Because they’re small, cool, and slow-burning, they form more often and live longer than brighter, more massive stars. In addition to their sheer numbers, a habitable zone planet orbits in a shorter amount of time around a much dimmer star than the Sun, allowing astronomers to take several glimpses of a planet as it passes in front of its star and coax out more details — whether for atmospheres or for CFC-like technosignatures.

“Having small stars really helps us in terms of measuring that signal,” says Stevenson. All nine of the planets in his team’s observations orbit red dwarfs, and he’s a member of the Consortium for Habitability and Atmospheres of M-dwarf Planets, or CHAMPs.

Will the Webb Space Telescope find aliens?

Nobody knows when or if Webb — or any other telescope or SETI project—– will find evidence of life on another world. But the odds of finding a habitable world, or even potential biosignatures are high enough that several teams of astronomers and astrobiologists have been granted valuable time on the telescope to look for them.

At this point, a better question might be “How will we know if Webb has found aliens?” And that’s an even tougher question to answer.

“Even when we start to get some sense that [a planet] is habitable, it has an atmosphere, and maybe the surface isn't a hellscape, it's gonna take time and a lot of discussion among the community to say that this combination of molecules in the atmosphere is indicative of life,” says Lewis.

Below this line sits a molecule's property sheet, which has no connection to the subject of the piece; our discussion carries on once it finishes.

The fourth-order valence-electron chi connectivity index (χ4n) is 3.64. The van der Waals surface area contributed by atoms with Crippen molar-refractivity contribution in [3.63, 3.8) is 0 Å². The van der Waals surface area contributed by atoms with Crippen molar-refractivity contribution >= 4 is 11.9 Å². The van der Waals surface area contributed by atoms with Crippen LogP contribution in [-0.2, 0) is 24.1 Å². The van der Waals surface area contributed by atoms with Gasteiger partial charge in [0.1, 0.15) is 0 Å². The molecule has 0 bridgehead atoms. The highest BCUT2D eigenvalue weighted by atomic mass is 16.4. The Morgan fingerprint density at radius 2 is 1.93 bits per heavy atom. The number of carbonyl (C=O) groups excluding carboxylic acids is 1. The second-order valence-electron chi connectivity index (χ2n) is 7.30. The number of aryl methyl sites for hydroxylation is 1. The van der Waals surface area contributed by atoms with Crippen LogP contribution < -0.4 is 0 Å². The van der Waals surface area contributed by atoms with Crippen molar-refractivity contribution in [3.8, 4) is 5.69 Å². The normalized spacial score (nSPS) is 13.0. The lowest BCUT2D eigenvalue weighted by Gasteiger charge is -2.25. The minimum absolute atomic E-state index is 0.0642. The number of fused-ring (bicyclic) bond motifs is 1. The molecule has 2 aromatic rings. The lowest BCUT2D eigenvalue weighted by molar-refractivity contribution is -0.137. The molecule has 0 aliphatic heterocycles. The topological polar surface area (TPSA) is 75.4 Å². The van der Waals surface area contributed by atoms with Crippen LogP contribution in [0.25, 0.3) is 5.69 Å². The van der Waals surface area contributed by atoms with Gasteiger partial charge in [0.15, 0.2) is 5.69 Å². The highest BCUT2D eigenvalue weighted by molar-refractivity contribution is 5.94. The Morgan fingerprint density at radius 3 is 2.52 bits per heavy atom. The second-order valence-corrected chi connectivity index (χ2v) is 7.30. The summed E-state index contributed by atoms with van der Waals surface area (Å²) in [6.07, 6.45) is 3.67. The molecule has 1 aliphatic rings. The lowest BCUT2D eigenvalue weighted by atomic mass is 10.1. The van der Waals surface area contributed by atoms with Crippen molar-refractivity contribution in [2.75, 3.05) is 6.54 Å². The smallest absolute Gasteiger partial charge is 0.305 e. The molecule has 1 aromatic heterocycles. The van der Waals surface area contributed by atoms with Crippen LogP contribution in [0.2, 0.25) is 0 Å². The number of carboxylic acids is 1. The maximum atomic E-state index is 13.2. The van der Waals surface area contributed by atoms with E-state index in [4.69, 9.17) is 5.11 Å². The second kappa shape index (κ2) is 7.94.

The best ammunition in that kind of scientific debate is more data. For instance, to figure out what’s actually happening on a distant world, astronomers will probably have to look for certain combinations of chemicals — ozone and water vapor, for instance — instead of just a single biomarker.

Webb might also help scientists measure how much of a particular chemical is present in the planet’s atmosphere. If, for instance, there’s a very tiny amount of methane, researchers can compare that information to models of how the planet’s geology and atmosphere might work, which could shed some light on whether microbes, alien cows, or volcanic vents are more likely to produce exactly that amount of methane. But it’s still going to be an extremely tough question to answer with any certainty.

And just like biosignatures, finding one potential pollutant, like CFCs, in a planet’s atmosphere isn’t the same thing as finding proof of alien life. It’s more of a strong hint.

“It's not quite the smoking gun that finding radio waves would be. If we found narrowband radio signals coming from space, that can only technological,” says Wright. “It's not 100 percent until you find some other signal that is 100 percent or lots of different [chemicals], all of which are probably technological.”